Trylon Communications  - April 2004
       

What Is New$?

A new book from Princeton University Press, All the News Thatís Fit to Sell: How the Market Transforms Information into News by James T. Hamilton, examines the expanding role of economics on what is and isnít considered news. If youíre trying to get a relevant story placed, but canít find an outlet, this book may help you determine which media may be more interested and why.

Media bias isnít a new concept. However, trying to analyze the economic importance of a story to the media you are pitching may be. As outlined in the article about the state of the news media (click here for article), economic relevance may become a crucial factor in whether or not your story gets picked up.

Hamilton lists several factors that help determine why a news organization chooses a particular story.

First, who cares about the story? This is a direct application of market demographics to news coverage. An obvious example of this is network televisionís move from hard news towards more sensational and celebrity-type news in order to draw a larger audience.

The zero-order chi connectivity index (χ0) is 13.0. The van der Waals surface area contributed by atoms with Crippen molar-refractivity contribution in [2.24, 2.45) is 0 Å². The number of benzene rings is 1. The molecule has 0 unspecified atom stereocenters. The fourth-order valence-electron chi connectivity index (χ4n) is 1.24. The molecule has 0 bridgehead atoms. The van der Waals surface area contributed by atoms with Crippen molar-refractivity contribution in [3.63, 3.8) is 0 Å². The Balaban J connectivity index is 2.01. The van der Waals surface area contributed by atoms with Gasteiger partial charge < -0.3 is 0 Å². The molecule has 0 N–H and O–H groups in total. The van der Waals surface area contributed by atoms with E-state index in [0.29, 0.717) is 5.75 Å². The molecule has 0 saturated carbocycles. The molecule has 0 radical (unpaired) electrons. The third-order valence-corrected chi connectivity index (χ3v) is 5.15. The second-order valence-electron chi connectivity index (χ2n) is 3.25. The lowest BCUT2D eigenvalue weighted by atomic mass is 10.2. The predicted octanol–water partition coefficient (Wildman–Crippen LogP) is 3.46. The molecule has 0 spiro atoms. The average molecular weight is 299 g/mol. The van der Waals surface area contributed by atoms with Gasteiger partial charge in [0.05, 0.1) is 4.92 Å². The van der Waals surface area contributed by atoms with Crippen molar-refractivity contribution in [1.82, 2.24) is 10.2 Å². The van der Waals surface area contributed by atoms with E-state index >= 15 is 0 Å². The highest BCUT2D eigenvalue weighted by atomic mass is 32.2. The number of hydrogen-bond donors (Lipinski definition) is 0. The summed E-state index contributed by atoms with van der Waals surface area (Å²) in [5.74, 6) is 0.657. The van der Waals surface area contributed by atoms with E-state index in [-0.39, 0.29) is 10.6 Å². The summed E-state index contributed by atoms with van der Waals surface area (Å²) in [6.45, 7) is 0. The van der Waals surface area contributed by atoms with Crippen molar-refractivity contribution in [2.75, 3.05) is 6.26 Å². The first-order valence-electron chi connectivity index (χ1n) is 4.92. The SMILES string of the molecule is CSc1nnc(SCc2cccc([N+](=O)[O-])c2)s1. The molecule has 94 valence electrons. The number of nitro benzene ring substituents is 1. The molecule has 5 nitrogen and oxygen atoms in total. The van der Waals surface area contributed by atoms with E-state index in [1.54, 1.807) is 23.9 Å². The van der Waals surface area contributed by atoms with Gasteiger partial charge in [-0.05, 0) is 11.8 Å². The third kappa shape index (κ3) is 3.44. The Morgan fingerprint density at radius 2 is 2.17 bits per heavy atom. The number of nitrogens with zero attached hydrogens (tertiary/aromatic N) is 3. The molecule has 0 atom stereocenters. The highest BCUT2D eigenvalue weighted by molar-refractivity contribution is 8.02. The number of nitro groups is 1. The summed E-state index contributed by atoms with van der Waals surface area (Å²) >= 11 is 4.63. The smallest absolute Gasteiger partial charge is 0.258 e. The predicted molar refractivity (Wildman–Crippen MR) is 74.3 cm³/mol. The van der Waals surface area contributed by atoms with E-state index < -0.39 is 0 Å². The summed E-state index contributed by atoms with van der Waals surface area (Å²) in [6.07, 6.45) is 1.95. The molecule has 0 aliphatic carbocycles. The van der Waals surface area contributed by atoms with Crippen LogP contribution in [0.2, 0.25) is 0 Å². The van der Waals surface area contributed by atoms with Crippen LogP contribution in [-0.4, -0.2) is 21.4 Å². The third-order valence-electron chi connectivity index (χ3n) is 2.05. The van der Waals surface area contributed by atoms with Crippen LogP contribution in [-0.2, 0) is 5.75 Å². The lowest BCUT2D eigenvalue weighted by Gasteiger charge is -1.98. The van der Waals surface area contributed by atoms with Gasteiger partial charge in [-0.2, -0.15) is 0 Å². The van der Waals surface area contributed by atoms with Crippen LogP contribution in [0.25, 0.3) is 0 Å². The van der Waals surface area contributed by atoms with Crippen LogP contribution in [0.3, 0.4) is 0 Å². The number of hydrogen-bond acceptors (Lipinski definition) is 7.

Where can you reach people interested in the story? What media will best impact your demographic? If you are pitching a high-tech story, for instance, it may be better to approach a digital media outlet rather broadcast, since digital media readers are usually more tech-savvy.

Other questions to keep in mind include: When is it profitable to provide the information? In other words, what is the point if there is no economic incentive? How is your story tied to possible revenue sources Ė advertisers, consumers or sponsors?

The next time you are developing a PR strategy, it may pay to consider the economic impact of the story on the media you are pitching. If you would like more information on Hamiltonís book, click here.